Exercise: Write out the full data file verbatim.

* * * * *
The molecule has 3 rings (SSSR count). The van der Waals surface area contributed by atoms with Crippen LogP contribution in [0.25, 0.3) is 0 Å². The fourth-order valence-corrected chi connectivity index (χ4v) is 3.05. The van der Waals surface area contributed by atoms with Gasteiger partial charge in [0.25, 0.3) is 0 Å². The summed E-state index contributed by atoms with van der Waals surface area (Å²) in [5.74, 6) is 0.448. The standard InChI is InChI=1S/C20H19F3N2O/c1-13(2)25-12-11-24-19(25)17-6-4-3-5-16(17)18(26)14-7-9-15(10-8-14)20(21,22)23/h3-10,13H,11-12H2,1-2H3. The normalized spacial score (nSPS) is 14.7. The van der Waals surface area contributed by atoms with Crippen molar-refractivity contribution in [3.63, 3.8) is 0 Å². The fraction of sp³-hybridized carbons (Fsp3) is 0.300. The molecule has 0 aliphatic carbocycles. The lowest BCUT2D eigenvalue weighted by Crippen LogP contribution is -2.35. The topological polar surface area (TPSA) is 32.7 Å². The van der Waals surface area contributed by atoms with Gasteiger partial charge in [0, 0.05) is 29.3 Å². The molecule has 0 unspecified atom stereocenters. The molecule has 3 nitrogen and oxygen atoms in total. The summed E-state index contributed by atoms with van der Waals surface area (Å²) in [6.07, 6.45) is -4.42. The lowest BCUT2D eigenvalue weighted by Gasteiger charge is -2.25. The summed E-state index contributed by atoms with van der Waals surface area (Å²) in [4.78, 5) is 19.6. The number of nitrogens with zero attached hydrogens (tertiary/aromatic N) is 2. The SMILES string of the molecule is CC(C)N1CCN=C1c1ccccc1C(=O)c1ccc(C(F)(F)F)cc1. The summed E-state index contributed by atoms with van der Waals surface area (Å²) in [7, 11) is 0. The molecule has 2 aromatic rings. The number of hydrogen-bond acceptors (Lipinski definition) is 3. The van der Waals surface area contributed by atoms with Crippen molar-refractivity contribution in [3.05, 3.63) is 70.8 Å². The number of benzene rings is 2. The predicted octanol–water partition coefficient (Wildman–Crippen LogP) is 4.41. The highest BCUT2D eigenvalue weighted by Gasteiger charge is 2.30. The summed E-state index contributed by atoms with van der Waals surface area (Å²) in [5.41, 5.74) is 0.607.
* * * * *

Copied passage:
The molecule has 3 rings (SSSR count). The van der Waals surface area contributed by atoms with Crippen LogP contribution in [0.25, 0.3) is 0 Å². The fourth-order valence-corrected chi connectivity index (χ4v) is 3.05. The van der Waals surface area contributed by atoms with Gasteiger partial charge in [0.25, 0.3) is 0 Å². The summed E-state index contributed by atoms with van der Waals surface area (Å²) in [5.74, 6) is 0.448. The standard InChI is InChI=1S/C20H19F3N2O/c1-13(2)25-12-11-24-19(25)17-6-4-3-5-16(17)18(26)14-7-9-15(10-8-14)20(21,22)23/h3-10,13H,11-12H2,1-2H3. The normalized spacial score (nSPS) is 14.7. The van der Waals surface area contributed by atoms with Crippen molar-refractivity contribution in [3.63, 3.8) is 0 Å². The fraction of sp³-hybridized carbons (Fsp3) is 0.300. The molecule has 0 aliphatic carbocycles. The lowest BCUT2D eigenvalue weighted by Crippen LogP contribution is -2.35. The topological polar surface area (TPSA) is 32.7 Å². The van der Waals surface area contributed by atoms with Gasteiger partial charge in [0, 0.05) is 29.3 Å². The molecule has 0 unspecified atom stereocenters. The molecule has 3 nitrogen and oxygen atoms in total. The summed E-state index contributed by atoms with van der Waals surface area (Å²) in [6.07, 6.45) is -4.42. The lowest BCUT2D eigenvalue weighted by Gasteiger charge is -2.25. The summed E-state index contributed by atoms with van der Waals surface area (Å²) in [4.78, 5) is 19.6. The number of nitrogens with zero attached hydrogens (tertiary/aromatic N) is 2. The SMILES string of the molecule is CC(C)N1CCN=C1c1ccccc1C(=O)c1ccc(C(F)(F)F)cc1. The summed E-state index contributed by atoms with van der Waals surface area (Å²) in [7, 11) is 0. The molecule has 2 aromatic rings. The number of hydrogen-bond acceptors (Lipinski definition) is 3. The van der Waals surface area contributed by atoms with Crippen molar-refractivity contribution in [3.05, 3.63) is 70.8 Å². The number of benzene rings is 2. The predicted octanol–water partition coefficient (Wildman–Crippen LogP) is 4.41. The highest BCUT2D eigenvalue weighted by Gasteiger charge is 2.30. The summed E-state index contributed by atoms with van der Waals surface area (Å²) in [5.41, 5.74) is 0.607.